Michelle Obama asked about running for office, says it takes ‘patience’

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First lady Michelle Obama speaks during an awards ceremony for the President's Committee on the Arts and the Humanities in the East Room at the White House on November 19, 2012 in Washington, DC. The first lady talked about the importance of afterschool and out of school arts and humanities education and presented awards recognizing programs across the country that benefit underserved youth. (Photo by Mark Wilson/Getty Images)

First lady Michelle Obama speaks during an awards ceremony for the President's Committee on the Arts and the Humanities in the East Room at the White House on November 19, 2012 in Washington, DC. The first lady talked about the importance of afterschool and out of school arts and humanities education and presented awards recognizing programs across the country that benefit underserved youth. (Photo by Mark Wilson/Getty Images)

First lady Michelle Obama’s potential future in politics has been subject to speculation as of late.

Despite vehemently denying any interest in running for office now or in the future, Democrats have still expressed a desire to see the popular wife of the president take the leap.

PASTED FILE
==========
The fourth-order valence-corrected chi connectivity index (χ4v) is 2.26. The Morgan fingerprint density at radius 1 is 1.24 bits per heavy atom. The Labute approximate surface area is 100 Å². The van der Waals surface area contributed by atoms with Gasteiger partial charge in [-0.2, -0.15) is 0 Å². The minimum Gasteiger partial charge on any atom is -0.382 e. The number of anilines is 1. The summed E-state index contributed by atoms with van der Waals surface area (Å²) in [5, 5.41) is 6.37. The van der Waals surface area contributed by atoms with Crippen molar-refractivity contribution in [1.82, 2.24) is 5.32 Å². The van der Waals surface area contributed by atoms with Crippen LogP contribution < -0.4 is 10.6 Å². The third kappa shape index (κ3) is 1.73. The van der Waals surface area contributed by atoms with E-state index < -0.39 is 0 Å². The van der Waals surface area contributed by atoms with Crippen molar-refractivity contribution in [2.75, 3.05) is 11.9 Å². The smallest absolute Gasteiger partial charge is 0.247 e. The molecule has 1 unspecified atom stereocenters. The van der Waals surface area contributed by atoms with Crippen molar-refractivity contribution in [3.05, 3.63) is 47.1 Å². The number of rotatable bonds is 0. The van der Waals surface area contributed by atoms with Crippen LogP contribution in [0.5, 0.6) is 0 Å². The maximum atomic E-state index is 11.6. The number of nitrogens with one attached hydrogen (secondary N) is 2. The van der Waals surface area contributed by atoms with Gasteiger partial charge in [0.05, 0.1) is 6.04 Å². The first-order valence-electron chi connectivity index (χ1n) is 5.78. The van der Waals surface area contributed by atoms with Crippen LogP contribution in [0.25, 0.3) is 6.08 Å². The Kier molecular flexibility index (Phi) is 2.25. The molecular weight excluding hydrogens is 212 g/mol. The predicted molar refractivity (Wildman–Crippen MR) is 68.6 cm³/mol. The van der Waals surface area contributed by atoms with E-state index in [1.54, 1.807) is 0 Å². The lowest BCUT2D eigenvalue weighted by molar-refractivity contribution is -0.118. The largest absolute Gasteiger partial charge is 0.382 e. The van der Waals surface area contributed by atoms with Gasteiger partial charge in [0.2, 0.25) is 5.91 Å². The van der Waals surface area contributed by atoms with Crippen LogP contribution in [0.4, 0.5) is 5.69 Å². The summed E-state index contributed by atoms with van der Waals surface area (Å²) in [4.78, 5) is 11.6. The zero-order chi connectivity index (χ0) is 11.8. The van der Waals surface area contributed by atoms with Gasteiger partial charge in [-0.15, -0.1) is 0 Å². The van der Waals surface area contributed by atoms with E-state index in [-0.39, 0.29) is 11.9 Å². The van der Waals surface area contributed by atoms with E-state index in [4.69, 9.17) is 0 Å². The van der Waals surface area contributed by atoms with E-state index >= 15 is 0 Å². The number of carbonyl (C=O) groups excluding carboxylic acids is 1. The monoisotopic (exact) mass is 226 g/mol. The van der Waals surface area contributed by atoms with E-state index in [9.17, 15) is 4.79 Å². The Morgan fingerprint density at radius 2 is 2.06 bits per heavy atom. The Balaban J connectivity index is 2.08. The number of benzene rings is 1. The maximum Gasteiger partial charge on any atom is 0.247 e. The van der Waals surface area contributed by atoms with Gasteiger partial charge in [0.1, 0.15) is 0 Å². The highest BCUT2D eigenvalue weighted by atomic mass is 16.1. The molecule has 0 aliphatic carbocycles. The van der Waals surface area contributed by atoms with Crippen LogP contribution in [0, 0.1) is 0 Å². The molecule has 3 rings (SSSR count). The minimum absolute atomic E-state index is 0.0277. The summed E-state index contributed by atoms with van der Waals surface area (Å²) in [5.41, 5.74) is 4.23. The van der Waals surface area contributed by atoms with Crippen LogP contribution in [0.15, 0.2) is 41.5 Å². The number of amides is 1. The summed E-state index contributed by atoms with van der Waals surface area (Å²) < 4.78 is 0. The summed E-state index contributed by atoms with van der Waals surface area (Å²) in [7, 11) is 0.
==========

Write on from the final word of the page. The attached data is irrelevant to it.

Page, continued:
A recent Public Policy Polling survey suggested she would handily defeat Republican senator Mark Kirk if she were to run against him in Illinois.

“I’d love to see her get more into politics because it would be a breath of fresh air in D.C.,” South Carolina Democratic Rep. James Clyburn told Newsweek.

“She’s honest and straightforward, which is not what you see in Washington much. She is exactly what we need around here,” he added.

Actor Samuel L. Jackson, a major Obama supporter, has also endorsed a potential political future for the first lady

“Michelle is Superwoman. What can’t she do?” Jackson told Newsweek. “That’s why people love her. She can be on the Supreme Court and anywhere else she wants. She can be the president. She’s history and she’ll stay history because she is so amazingly smart and together.”

Barbara Walters broached the subject when she recently interviewed Mrs. Obama.

“I have learned from my husband, watching him, that it does require a great deal of patience to really feel the full impact of the work that you do on the ground,” Michelle Obama said. “It doesn’t happen right away.”

When asked about what she would change about herself if she could, again the first lady spoke about “patience.”

“I’d be more patient. I think I’ve gotten more patient over the years,” she said. “I’m constantly working on just being patient with myself and not letting my expectations get ahead of what’s happening now.”